After the playback, the announcer said, “Sometimes, it’s not such a good idea to take a close look at these plays.”

Thursday, November 25, 2010

Exxon Office System Shrinks, Part III:

{I began this story here, about the two biggest divisions of Exxon Office Systems.}

Eventually, Exxon management told EOS that it must consolidate. EOS set up a committee to decide how to do this, and it took them only a month or two to make their decision. The decision was widely leaked, and almost everyone was excited by it: the Qwix building would be closed.

Vydec people were jubilant. This was the end of their battle for dominance over the Qwix people. Whoever was willing to take the transfer from there to Vydec was going to eat a lot of dirt, assigned to jobs as low in the ladder as their expertise would allow. Qwix people were equally excited. Mostly, they planned to resign and take the handsome package that would be offered to resignees. Many Qwix people expected - at last - to be able to buy a house.

The EOS committee placed their case before an Exxon board. The meeting was brief. They explained the big advantages of closing Qwix. An Exxon manager asked, Do you own these buildings, or rent them? EOS explained that they rented where Vydec worked. They owned the Qwix building. The next question was, Do you have a buyer for the Qwix building? No, but EOS was sure they could sell it soon.

The Exxon board made their decision: Since EOS owned the Qwix building, it would close Vydec. Nothing else mattered.

Employees were stunned. Qwix people saw their ‘Get out of Jail’ card fluttering away. Vydex people saw their empire crumbling, and few of them wanted to move to farmland south of Philadelphia. The Vydec people joked about the bonus package they would get for relocating: first of all, everybody gets a cow. Second, it’s understood that some people want to relocate, but their spouses do not; the spouses who are willing to move will be placed in a pool, and redistributed among the employees who relocate. Bitter, bitter, bitter.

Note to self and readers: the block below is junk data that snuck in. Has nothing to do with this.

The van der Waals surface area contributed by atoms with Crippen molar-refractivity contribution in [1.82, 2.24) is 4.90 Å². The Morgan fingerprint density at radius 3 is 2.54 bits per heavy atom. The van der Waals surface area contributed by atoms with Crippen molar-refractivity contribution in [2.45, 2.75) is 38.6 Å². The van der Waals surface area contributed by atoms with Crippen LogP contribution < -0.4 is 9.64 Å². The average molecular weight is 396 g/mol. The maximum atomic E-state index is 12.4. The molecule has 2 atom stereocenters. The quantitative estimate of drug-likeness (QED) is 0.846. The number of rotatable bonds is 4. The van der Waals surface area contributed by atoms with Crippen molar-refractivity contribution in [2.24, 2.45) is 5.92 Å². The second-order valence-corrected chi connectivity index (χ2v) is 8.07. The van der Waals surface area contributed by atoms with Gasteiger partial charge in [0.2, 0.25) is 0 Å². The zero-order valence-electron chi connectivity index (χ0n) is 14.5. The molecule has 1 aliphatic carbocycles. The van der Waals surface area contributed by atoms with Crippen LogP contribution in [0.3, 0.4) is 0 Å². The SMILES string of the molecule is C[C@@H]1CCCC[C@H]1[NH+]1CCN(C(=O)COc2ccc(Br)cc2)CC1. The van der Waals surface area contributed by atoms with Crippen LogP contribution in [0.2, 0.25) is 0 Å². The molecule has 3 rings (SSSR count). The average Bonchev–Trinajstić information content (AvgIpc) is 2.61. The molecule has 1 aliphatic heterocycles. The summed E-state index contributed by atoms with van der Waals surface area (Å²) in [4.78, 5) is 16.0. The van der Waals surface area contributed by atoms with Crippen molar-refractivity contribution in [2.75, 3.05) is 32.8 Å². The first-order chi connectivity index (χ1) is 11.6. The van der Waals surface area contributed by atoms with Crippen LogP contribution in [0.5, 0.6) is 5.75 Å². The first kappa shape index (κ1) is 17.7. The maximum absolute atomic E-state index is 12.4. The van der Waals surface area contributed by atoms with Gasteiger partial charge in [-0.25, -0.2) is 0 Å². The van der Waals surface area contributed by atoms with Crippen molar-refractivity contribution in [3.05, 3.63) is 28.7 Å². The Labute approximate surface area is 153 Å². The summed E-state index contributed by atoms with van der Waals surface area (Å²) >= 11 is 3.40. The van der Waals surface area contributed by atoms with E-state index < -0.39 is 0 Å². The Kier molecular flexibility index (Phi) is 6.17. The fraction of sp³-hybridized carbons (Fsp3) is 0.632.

Wednesday, November 24, 2010

Mounds and Mounds of paper, in the paperless office:

Below, in part I of my story about Exxon Office System Shrinks, jgfellow commented on his own efforts to reduce paper use. He reminded me of one of the great ironies we faced at Exxon, in our small startup: Our efforts to produce a paperless office produced mounds and mounds of computer listings and drafts of documents. I developed a healthy respect for paper - a truly wonderful storage medium - in 1978 and following years.

I will soon post part III of the 'shrinks' story.

Tuesday, November 23, 2010

Exxon Office System Shrinks, Part II:

{I began this story yesterday, about the two biggest divisions of Exxon Office Systems.}

Vydec and Qwix were singularly ill-equipped to run, or be a major part of, a 1980’s office systems company. Vydec’s great success was a hard-wired word processor machine. Costing $14,000, it had an incredibly clear screen. It stored documents on floppies, and had a decent word processing program. And again, although it’s hard to believe this: it was entirely hard-wired. There was no CPU in the base product, and no software in it. People loved to use a Vydec, if they could afford it; until they could buy a PC for $3,000 and a word processor for $300 to replace it.

Vydec’s managers saw that the future of word processing belonged to computer software. Since they were all hardware people, they did a terrible job of building a software division to stay on top of their market.

Qwix made intelligent typewriters that cost (I think) around $3,000. The typewriters had a 40 character display, and incredible firmware within. The Qwix division made analyses of productivity and determined that a secretary who switched from a manual typewriter to a Qwix lost productivity for – on average – eight months, while she or he got the hang of all the keyboard commands necessary to operate it efficiently. After that, productivity loss continued in an entirely different way: managers learned how cheap it was to request minor document changes, since the typed pages were stored in the Qwix. Secretaries spent more and more time revising documents instead of catching up on their workload. Many Qwix’s were sold, and I pity the companies who relied on them.